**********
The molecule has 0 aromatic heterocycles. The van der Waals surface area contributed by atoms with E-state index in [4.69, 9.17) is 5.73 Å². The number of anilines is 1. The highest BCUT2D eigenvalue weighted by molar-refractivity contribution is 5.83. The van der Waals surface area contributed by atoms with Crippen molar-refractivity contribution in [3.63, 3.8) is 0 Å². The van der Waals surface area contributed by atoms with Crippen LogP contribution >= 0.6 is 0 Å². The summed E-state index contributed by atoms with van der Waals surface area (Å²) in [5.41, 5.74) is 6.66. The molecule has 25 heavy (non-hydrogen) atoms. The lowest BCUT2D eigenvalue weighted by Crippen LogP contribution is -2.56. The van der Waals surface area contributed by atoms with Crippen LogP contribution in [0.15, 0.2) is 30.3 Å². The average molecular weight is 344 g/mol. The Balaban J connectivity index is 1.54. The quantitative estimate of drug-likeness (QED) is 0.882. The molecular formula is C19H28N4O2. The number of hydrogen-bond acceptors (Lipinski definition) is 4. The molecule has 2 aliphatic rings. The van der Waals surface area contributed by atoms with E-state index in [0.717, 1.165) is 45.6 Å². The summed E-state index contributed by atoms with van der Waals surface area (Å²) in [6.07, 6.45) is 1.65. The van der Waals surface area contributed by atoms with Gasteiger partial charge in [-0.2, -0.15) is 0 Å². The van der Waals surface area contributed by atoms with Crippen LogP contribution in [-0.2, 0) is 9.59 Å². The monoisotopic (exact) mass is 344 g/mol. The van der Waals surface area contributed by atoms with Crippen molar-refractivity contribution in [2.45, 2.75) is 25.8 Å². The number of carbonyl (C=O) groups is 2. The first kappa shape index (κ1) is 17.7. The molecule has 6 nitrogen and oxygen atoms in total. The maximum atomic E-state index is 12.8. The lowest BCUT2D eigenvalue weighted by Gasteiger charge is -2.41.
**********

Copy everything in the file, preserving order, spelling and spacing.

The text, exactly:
The molecule has 0 aromatic heterocycles. The van der Waals surface area contributed by atoms with E-state index in [4.69, 9.17) is 5.73 Å². The number of anilines is 1. The highest BCUT2D eigenvalue weighted by molar-refractivity contribution is 5.83. The van der Waals surface area contributed by atoms with Crippen molar-refractivity contribution in [3.63, 3.8) is 0 Å². The van der Waals surface area contributed by atoms with Crippen LogP contribution >= 0.6 is 0 Å². The summed E-state index contributed by atoms with van der Waals surface area (Å²) in [5.41, 5.74) is 6.66. The molecule has 25 heavy (non-hydrogen) atoms. The lowest BCUT2D eigenvalue weighted by Crippen LogP contribution is -2.56. The van der Waals surface area contributed by atoms with Crippen LogP contribution in [0.15, 0.2) is 30.3 Å². The average molecular weight is 344 g/mol. The Balaban J connectivity index is 1.54. The quantitative estimate of drug-likeness (QED) is 0.882. The molecular formula is C19H28N4O2. The number of hydrogen-bond acceptors (Lipinski definition) is 4. The molecule has 2 aliphatic rings. The van der Waals surface area contributed by atoms with E-state index in [0.717, 1.165) is 45.6 Å². The summed E-state index contributed by atoms with van der Waals surface area (Å²) in [6.07, 6.45) is 1.65. The van der Waals surface area contributed by atoms with Gasteiger partial charge in [-0.2, -0.15) is 0 Å². The van der Waals surface area contributed by atoms with Crippen LogP contribution in [-0.2, 0) is 9.59 Å². The monoisotopic (exact) mass is 344 g/mol. The van der Waals surface area contributed by atoms with Crippen molar-refractivity contribution in [2.45, 2.75) is 25.8 Å². The number of carbonyl (C=O) groups is 2. The first kappa shape index (κ1) is 17.7. The molecule has 6 nitrogen and oxygen atoms in total. The maximum atomic E-state index is 12.8. The lowest BCUT2D eigenvalue weighted by Gasteiger charge is -2.41.